Fighting the big C with all their might
I’m a fighter, not a victim — the brave and inspiring message of two young women who refuse to let cancer beat them.
Bermudians Giovanna Watson and Kamala Smith are battling different forms of the disease but are united in their determination to defeat their illnesses — and hope their positive attitudes will inspire other patients and their loved ones.
“People hear the ‘c’ word and automatically think death,” said Ms Watson, 38. “But life goes on, it has to. I want people to see what I’m going through, and that through it all I’m still me. I don’t want cancer to define me, to change who I am.”
Ms Watson was told in February she was suffering from colon cancer. She told her doctor during an annual physical that she had noticed blood in her stool and was sent for a colonoscopy and biopsy.
Days later she received the damning diagnosis.
“I’d never heard of anyone my age having this — I was told I was the youngest person to be diagnosed with colon cancer in Bermuda,” she said. “After letting my friends and family know, I had an unconventional way of sharing my experience with everyone else. I’m usually a social but private, independent person, so my approach has been a shock to everyone close to me.”
Rather than keep her condition a secret, Ms Watson decided to be unorthodox and be as open as possible about her journey.
“I had an announcement party and documented everything — I put a lot of time into taking pictures and recording everything,” she said. “That was important to me because you always hear of people talking about their experience after the fact and not during, and especially not from someone who is so young with a type of cancer that applies to both men and women.
“My thought was, ‘this is all new to me, so why not all of us learn what it’s like together?’.
“I wasn’t big into support groups or helplines so this was my way of getting through this. Once people knew I got a lot of support, I’m amazed.
“I was very honest about what I was feeling — when I was having a bad day people were always aware. I wasn’t trying to pretend I was having a good time through all this.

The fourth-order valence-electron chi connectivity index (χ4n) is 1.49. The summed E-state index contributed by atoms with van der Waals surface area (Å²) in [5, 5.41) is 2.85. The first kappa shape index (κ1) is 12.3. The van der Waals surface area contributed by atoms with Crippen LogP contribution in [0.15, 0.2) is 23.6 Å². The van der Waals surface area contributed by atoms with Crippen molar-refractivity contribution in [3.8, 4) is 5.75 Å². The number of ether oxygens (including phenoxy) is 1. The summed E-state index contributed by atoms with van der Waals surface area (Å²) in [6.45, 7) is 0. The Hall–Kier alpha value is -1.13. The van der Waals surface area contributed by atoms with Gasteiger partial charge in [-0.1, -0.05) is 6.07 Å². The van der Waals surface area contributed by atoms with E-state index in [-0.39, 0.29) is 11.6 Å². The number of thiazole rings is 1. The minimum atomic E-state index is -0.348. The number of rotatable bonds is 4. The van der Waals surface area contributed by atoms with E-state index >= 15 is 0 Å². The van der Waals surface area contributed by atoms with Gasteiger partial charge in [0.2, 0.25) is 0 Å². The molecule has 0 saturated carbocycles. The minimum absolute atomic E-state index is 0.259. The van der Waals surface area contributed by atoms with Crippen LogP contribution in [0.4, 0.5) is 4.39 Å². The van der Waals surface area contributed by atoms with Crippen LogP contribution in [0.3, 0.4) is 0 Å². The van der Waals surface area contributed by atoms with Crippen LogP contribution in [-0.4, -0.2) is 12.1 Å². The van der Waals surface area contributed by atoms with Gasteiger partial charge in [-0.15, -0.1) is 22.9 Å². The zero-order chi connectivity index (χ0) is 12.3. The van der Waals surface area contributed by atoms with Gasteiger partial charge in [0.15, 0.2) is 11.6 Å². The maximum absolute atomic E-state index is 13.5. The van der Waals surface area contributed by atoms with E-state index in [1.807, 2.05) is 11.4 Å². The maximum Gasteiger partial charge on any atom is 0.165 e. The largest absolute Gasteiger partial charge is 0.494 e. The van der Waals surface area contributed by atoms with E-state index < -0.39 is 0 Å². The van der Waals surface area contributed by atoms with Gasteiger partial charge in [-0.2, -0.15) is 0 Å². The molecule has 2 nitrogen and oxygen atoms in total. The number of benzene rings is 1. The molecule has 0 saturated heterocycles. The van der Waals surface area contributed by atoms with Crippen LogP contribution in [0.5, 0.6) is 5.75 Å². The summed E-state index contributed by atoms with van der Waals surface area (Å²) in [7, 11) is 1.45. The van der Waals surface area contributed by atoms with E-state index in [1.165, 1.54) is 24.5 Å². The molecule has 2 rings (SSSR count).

“But it’s important not to stay in that place. When I was down I needed people to be positive.
“Some people backed off because they don’t know what to say. I encourage people to support someone going through this, however you feel comfortable. Everyone has a different way of expressing themselves.
“I had a friends visit, or just call. One cleaned my house. I have a fully rounded support system.”
Ms Watson flew to Lahey Hospital in Boston for radiation and chemotherapy on March 25 — and ensured everyone in Bermuda could track her progress on Facebook.
“I took pictures at all my appointments and of the machines and took fun ones with my radiation team — my ‘Freaky Friday’ pictures — to mark the end of each week of treatment. In Boston I had a family reunion — a brother drove up from Toronto to meet me for the first time and my cousin’s wife flew from Texas.
“I could’ve missed out on that if I’d kept it to myself — new relationships can happen when you’re open about things. I’m blessed to have that happen.”
Ms Watson returned to Bermuda on May 28 and had surgery at King Edward Memorial Hospital on June 27 to have her colon and large intestine removed.
“I was there for nine very long days,” she said. “I was throwing up for four days straight, I was sleep-deprived and depressed.”
Her progress updates, positivity, bravery and determination inspired fellow cancer patient Kamala Smith, who learned about Ms Watson’s journey through a mutual friend, Nicky Stovell.
Mrs Smith, a mother of two, was diagnosed at 28 with a leiomyosarcoma, a rare cancerous tumour of the smooth muscle cells, found in her uterus.
She had surgery and “was cancer-free for two years” — but the disease returned. In September last year she began suffering from pain in her right leg and by December she could not sit, stand or walk because of the intense pain.